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Research in the media

New research results


A small protein with many applications

Researchers from the Department of Molecular Biology and Genetics and from the Department of Biomedicine at Aarhus University have collaboratively developed and described a llama-antibody that might have significant impact for future diagnostics and treatment of, e.g., kidney diseases.


New research concerning an immune system accelerator leads the way for treatment of infections and cancer

New research results give an improved basic scientific understanding of how the innate immune system works, which – among other things – opens up for new possibilities for the treatment of various diseases.


A new model for activation of the immune system

By studying a large protein (the C1 protein) with X-rays and electron microscopy, researchers from Aarhus University in Denmark have established a new model for how an important part of the innate immune system is activated. The activation of the C1 protein is a fundamental mechanism in immunology, and therefore the new research results also have medical potential. 

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The therapeutic antibody eculizumab caught in action

In collaboration with Alexion Pharmaceuticals, Inc., scientists from Aarhus University have used X-rays to understand how the therapeutic antibody eculizumab prevents our immune system from destroying red blood cells and damaging kidney tissue.

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Aarhus scientists look through the mirror to reveal the secrets of a new drug

Forskningsresultater fra Aarhus Universitet kan hjælpe med at udvikle medicin mod betændelsestilstande.

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How cells in the immune system eliminate microorganisms and diseased tissue

Danish researchers have determined in atomic detail how an important mechanism in the immune system works. These results could form the basis for improved pharmaceuticals.

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Chain reaction in the human immune system trapped in crystals

A research team from Aarhus University has revealed details of how a chain reaction in the human immune system starts. With these results, the researchers hope to promote the development of strategies aimed at alleviating suffering caused by unintentional activation of the immune system.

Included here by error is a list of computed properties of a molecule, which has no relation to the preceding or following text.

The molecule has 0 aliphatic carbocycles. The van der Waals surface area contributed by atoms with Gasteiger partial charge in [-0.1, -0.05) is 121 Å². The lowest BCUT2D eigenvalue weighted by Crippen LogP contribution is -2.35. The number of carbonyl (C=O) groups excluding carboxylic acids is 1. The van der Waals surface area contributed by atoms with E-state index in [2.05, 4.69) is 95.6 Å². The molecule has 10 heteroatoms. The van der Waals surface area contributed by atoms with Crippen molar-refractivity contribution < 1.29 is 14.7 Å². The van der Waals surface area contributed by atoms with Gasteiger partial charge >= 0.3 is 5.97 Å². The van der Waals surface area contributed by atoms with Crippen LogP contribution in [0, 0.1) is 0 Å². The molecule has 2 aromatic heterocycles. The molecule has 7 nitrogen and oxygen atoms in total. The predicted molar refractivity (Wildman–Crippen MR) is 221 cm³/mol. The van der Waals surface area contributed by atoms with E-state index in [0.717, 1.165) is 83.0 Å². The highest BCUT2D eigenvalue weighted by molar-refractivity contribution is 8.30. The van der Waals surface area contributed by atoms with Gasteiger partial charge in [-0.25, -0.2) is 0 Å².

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Poisonous snake protein reveals immune system activation

By studying a protein from cobra venom, scientists from the Department of Molecular Biology at Aarhus University discovered how a crucial part of the innate immune system is activated during infections, for example. This new knowledge makes it easier to develop new specific drugs against conditions such as arthritis and allergies.

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X-rays reveal how virus exploits the infected host

New research reveals how the interaction between host and virus enables multiplication of the virus during an infection. This knowledge can be used to inhibit reproduction of the virus. The results may therefore have implications for the development of antiviral drugs against polio virus and the hepatitis C virus, for example.

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Danish breakthrough in vitamin research

Scientists from Aarhus University have discovered how the body absorbs vitamin B12. The discovery was described today in an article in the leading scientific journal Nature by a research team at the Department of Medical Biochemistry and the Department of Molecular Biology, Aarhus University.

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The war waged by staphylococci against the immune system shows new ways of combating disease

The bacterium Staphylococcus aureus is involved in a number of serious inflammatory diseases. Recent research has shown that this bacterium wages war against our immune system by producing many different proteins that bind to proteins from our own immune system. Our defence against microorganisms is based on a fast-acting system called innate immunity and a slower system called adaptive immunity, which results in the well-known production of antibodies, for example. The two systems work together, and when the innate immune system detects a pathogenic organism, it alerts and stimulates the adaptive immune response. In figurative terms, this corresponds to lightly armed troops confronting the enemy first and then summoning the heavy artillery, which then moves in.